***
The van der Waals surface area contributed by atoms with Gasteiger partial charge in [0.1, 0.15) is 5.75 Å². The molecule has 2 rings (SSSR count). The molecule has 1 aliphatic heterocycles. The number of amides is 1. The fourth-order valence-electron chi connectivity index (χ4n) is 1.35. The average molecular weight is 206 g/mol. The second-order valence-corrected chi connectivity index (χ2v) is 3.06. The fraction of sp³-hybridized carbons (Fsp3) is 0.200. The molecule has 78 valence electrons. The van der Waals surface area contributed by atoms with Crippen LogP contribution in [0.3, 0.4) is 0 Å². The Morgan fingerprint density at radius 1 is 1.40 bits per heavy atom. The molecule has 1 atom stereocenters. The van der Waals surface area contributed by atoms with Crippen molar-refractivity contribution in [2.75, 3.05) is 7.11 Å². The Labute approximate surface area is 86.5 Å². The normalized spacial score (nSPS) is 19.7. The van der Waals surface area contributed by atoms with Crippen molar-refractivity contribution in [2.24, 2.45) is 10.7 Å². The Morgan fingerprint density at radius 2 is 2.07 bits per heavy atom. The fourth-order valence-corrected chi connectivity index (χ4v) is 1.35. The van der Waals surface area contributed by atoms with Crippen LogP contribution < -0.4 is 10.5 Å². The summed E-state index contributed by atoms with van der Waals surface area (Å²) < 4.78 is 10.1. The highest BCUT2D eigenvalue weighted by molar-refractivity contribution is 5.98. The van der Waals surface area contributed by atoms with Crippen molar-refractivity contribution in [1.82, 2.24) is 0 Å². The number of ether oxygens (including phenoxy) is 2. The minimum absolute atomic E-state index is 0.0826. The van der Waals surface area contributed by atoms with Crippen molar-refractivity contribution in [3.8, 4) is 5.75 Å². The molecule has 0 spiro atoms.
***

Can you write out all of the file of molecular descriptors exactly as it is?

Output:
The van der Waals surface area contributed by atoms with Gasteiger partial charge in [0.1, 0.15) is 5.75 Å². The molecule has 2 rings (SSSR count). The molecule has 1 aliphatic heterocycles. The number of amides is 1. The fourth-order valence-electron chi connectivity index (χ4n) is 1.35. The average molecular weight is 206 g/mol. The second-order valence-corrected chi connectivity index (χ2v) is 3.06. The fraction of sp³-hybridized carbons (Fsp3) is 0.200. The molecule has 78 valence electrons. The van der Waals surface area contributed by atoms with Crippen LogP contribution in [0.3, 0.4) is 0 Å². The Morgan fingerprint density at radius 1 is 1.40 bits per heavy atom. The molecule has 1 atom stereocenters. The van der Waals surface area contributed by atoms with Crippen molar-refractivity contribution in [2.75, 3.05) is 7.11 Å². The Labute approximate surface area is 86.5 Å². The normalized spacial score (nSPS) is 19.7. The van der Waals surface area contributed by atoms with Crippen molar-refractivity contribution in [2.24, 2.45) is 10.7 Å². The Morgan fingerprint density at radius 2 is 2.07 bits per heavy atom. The fourth-order valence-corrected chi connectivity index (χ4v) is 1.35. The van der Waals surface area contributed by atoms with Crippen LogP contribution < -0.4 is 10.5 Å². The summed E-state index contributed by atoms with van der Waals surface area (Å²) < 4.78 is 10.1. The highest BCUT2D eigenvalue weighted by molar-refractivity contribution is 5.98. The van der Waals surface area contributed by atoms with Crippen molar-refractivity contribution in [1.82, 2.24) is 0 Å². The number of ether oxygens (including phenoxy) is 2. The minimum absolute atomic E-state index is 0.0826. The van der Waals surface area contributed by atoms with Crippen molar-refractivity contribution in [3.8, 4) is 5.75 Å². The molecule has 0 spiro atoms.